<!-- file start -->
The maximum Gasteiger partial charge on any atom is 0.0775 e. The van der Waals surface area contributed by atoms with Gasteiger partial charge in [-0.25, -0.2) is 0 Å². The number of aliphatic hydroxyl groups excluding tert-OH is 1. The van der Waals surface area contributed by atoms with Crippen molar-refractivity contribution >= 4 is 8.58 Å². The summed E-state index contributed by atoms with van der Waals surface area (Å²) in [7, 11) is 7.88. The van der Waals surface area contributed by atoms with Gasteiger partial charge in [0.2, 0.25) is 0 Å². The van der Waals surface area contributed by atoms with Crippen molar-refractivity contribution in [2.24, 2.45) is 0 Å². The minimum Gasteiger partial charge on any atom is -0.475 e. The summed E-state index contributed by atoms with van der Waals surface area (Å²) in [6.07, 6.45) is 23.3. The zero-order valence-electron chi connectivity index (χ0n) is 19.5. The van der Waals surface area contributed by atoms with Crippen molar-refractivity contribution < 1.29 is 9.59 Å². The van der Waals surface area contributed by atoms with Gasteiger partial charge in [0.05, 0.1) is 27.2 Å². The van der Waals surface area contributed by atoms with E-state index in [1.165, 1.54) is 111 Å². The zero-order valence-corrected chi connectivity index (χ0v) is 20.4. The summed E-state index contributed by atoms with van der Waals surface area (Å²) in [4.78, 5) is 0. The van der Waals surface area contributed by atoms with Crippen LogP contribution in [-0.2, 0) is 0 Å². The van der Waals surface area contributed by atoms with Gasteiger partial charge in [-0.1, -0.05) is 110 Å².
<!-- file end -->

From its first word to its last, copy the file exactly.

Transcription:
The maximum Gasteiger partial charge on any atom is 0.0775 e. The van der Waals surface area contributed by atoms with Gasteiger partial charge in [-0.25, -0.2) is 0 Å². The number of aliphatic hydroxyl groups excluding tert-OH is 1. The van der Waals surface area contributed by atoms with Crippen molar-refractivity contribution >= 4 is 8.58 Å². The summed E-state index contributed by atoms with van der Waals surface area (Å²) in [7, 11) is 7.88. The van der Waals surface area contributed by atoms with Gasteiger partial charge in [0.2, 0.25) is 0 Å². The van der Waals surface area contributed by atoms with Crippen molar-refractivity contribution in [2.24, 2.45) is 0 Å². The minimum Gasteiger partial charge on any atom is -0.475 e. The summed E-state index contributed by atoms with van der Waals surface area (Å²) in [6.07, 6.45) is 23.3. The zero-order valence-electron chi connectivity index (χ0n) is 19.5. The van der Waals surface area contributed by atoms with Crippen molar-refractivity contribution < 1.29 is 9.59 Å². The van der Waals surface area contributed by atoms with Gasteiger partial charge in [0.05, 0.1) is 27.2 Å². The van der Waals surface area contributed by atoms with E-state index in [1.165, 1.54) is 111 Å². The zero-order valence-corrected chi connectivity index (χ0v) is 20.4. The summed E-state index contributed by atoms with van der Waals surface area (Å²) in [4.78, 5) is 0. The van der Waals surface area contributed by atoms with Crippen LogP contribution in [-0.2, 0) is 0 Å². The van der Waals surface area contributed by atoms with Gasteiger partial charge in [-0.1, -0.05) is 110 Å².